Surjobrongto, B. P. H. The Classical Yogyanese Dance.
Jogjakarta, Indonesia: Lembaga Bahasa Nasional Tjabakg II, 1970
Surjobrongto offers a charming account of dance practice in Yogyakarta and perhaps the most compelling of those discussed here in its approach to dance method. Originally written as a conference address, the text delivers a moving description of Javanese spirituality in dance. Surjobrongto masterfully frames dance as both an internal struggle and spiritual quest, situating the dancer in descriptions of Javanese symbology usually reserved for religious works. Though sadly faded, dance photographs from the 1930s add to the backwards glance.
Brakel-Papenhuijzen, Clara. The Sacred Bedhaya Dances of the Kratons of Surakarta and Yogyakarta.
Voorburg, The Netherlands: C. Brakel-Papenhuyzen, 1988
Brakel-Papenhuijzen’s comprehensive investigation of a single dance performance tradition is a monument of ethnographic research in dance. Balancing the archival collections of the courts with the first two decades of research in the conservatories, the text reflects close readings of a rich spectrum of resources, from esoteric court manuscripts and poetry to contemporary academic theses. Having dedicated herself to both dance performance practice and scholarship in Java for well over a decade, Brakel-Papenhuijzen presents carefully considered participant-observer ethnography of the increasingly rare bedhaya dance. Documentation of the tradition extends into film capture, which enables thorough notation and graphic representations in the back matter. Unlike the works discussed above, which often paint with broad strokes, this text offers dance tradition under a microscope with fine-grained investigation of minute regional differences.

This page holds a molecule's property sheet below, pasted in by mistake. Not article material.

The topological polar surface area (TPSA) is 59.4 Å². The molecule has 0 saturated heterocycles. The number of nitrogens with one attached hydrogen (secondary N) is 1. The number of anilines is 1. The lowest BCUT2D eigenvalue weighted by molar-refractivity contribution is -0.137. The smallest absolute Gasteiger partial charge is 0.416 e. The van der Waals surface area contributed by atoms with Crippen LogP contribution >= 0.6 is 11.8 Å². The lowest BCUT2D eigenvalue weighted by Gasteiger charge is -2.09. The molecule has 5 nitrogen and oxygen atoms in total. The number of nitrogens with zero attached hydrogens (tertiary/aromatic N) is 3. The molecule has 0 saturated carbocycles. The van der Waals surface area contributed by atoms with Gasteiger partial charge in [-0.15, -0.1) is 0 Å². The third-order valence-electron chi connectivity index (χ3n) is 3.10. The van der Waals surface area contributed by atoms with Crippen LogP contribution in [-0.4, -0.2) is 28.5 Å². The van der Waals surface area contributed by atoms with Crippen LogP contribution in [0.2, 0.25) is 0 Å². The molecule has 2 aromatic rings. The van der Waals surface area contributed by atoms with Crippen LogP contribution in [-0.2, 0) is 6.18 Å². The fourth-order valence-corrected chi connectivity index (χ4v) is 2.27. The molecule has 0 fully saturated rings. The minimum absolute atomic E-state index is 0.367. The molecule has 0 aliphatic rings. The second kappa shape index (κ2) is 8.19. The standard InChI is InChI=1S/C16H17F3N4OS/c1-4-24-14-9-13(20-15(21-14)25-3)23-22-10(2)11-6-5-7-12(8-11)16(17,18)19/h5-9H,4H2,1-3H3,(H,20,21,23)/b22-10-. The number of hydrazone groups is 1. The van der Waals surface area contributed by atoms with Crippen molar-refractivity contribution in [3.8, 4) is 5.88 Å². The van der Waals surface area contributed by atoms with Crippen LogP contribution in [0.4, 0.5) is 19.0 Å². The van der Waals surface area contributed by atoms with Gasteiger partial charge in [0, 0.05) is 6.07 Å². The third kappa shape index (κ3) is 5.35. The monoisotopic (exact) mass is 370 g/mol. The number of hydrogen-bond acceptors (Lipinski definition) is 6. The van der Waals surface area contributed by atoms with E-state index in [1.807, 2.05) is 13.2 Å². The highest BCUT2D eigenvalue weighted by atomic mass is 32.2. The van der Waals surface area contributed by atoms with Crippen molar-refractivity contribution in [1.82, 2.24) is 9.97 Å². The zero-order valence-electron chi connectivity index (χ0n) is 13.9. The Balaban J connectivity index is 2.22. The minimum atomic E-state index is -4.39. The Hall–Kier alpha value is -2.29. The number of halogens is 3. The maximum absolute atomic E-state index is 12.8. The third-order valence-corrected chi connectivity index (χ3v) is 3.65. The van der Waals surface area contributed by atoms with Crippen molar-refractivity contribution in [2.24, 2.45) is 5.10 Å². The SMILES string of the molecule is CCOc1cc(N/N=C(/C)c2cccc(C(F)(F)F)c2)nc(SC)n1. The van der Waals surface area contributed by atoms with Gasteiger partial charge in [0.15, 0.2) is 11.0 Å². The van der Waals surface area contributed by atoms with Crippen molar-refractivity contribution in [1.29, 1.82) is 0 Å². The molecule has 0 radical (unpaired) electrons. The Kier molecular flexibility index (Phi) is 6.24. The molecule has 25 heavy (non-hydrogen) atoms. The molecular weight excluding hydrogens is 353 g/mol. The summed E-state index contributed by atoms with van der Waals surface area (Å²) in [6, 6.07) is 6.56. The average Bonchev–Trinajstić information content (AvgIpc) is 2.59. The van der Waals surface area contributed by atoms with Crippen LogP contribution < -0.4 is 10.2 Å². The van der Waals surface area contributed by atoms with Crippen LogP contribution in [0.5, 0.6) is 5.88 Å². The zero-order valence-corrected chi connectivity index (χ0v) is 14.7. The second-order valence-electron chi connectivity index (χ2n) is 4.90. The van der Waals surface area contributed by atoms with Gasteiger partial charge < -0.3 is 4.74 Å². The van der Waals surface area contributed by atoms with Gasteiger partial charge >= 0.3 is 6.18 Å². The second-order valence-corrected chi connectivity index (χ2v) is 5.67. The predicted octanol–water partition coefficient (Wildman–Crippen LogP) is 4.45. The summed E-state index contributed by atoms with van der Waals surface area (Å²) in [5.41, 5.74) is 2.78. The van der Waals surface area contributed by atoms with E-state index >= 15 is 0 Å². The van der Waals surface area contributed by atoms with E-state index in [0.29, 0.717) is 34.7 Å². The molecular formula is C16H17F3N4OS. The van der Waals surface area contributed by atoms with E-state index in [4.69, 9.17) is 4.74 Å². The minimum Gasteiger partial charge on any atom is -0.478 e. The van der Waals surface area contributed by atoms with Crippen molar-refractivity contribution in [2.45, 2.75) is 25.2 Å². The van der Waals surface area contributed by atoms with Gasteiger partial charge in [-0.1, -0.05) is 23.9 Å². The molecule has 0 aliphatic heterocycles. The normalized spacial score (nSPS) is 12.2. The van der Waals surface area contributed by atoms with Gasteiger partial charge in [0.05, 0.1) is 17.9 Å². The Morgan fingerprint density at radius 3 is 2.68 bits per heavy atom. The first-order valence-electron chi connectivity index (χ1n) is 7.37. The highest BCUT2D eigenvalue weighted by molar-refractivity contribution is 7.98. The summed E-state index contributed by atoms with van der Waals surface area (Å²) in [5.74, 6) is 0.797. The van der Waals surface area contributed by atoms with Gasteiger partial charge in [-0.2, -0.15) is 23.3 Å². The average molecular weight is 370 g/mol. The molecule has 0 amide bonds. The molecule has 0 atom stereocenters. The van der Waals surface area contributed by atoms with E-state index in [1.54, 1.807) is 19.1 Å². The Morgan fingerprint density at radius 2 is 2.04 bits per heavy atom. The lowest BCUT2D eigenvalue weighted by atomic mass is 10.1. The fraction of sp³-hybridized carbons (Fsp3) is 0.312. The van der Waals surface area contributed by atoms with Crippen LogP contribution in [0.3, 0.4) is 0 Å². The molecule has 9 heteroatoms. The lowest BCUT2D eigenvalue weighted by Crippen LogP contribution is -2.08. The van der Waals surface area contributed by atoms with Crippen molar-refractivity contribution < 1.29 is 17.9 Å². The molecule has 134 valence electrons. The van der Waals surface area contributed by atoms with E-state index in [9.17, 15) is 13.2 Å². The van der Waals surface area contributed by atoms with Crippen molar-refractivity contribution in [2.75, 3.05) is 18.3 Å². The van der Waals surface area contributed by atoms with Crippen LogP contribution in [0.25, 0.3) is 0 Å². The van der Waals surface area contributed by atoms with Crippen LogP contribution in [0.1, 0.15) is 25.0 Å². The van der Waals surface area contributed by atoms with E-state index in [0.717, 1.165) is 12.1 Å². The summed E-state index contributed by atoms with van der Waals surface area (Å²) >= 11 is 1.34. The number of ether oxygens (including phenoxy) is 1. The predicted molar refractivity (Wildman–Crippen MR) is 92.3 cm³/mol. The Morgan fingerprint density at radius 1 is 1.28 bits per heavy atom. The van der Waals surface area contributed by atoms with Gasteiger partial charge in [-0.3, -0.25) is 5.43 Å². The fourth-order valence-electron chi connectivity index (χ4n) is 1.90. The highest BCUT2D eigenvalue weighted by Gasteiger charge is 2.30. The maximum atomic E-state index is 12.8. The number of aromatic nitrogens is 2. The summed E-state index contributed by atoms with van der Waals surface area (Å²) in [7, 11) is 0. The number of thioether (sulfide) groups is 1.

Bandem, I Madé, and Fredrik Eugene deBoer. Kaja and Kelod: Balinese Dance in Transition.
Kuala Lumpur, Malaysia: Oxford University Press, 1981
A scholar with many connections to gamelan instruction in the West, I Madé Bandem delivers a smartly constructed investigation of dance in Bali connected at all times to religious belief systems on the island. The work takes as its launching point the spatial and temporal organization of the island into kaja (sacred) and kelod (profane), which is deeply infused into life on Bali from the most macro matters of infrastructure to the home and finally in personal spiritual practice. Not to be separated from this sense of place and time is the diverse repertoire of Balinese dance, which is precisely constructed along this spiritual spectrum. The scholar interested in deep religious connections to dance practice comes away from Bandem’s work richly rewarded.
Additional Texts on Gamelan
Because the literature on the gamelan music of both Java and Bali is copious, many of the texts reviewed here assume a cursory knowledge of writing on gamelan. Among texts available from CRL, the following are recommended:
Lindsay, Jennifer. Javanese Gamelan.
Kuala Lumpur, Malaysia: Oxford University Press, 1979
Lindsay’s introductory work on gamelan until recently was the default text in many music programs around the U.S.
International Gamelan Festival. Proceedings of the First International Gamelan Festival and Symposium.
Vancouver, B.C.: Republic of Indonesia, 1986
An interesting snapshot of early gamelan study and a compelling mix of Indonesian and Western perspectives.
Hood, Mantle. The Nuclear Theme as a Determinant of Paṭet in Javanese Music.
Groningen, Djakarta: J. B. Wolters, 1954
For the reader with a deeper understanding of music theory, Hood’s investigation of mode in Javanese music remains a defining work.
The works discussed here provide terrific insight into dance practices of Indonesia, specifically those of the well-documented traditions of Java and Bali. What remains to be added is the wealth of scholarship that has developed since: most notably the many theses and dissertations that have been produced by the talented students of Indonesian conservatories, now more inclusive in distribution of location and frame of inquiry. Those theses now far outnumber scholarly works of dance ethnography in the West and are sadly neglected. Further, one hopes that this effort at CRL may be duplicated with scholarship on the dance traditions of other Southeast Asian nations.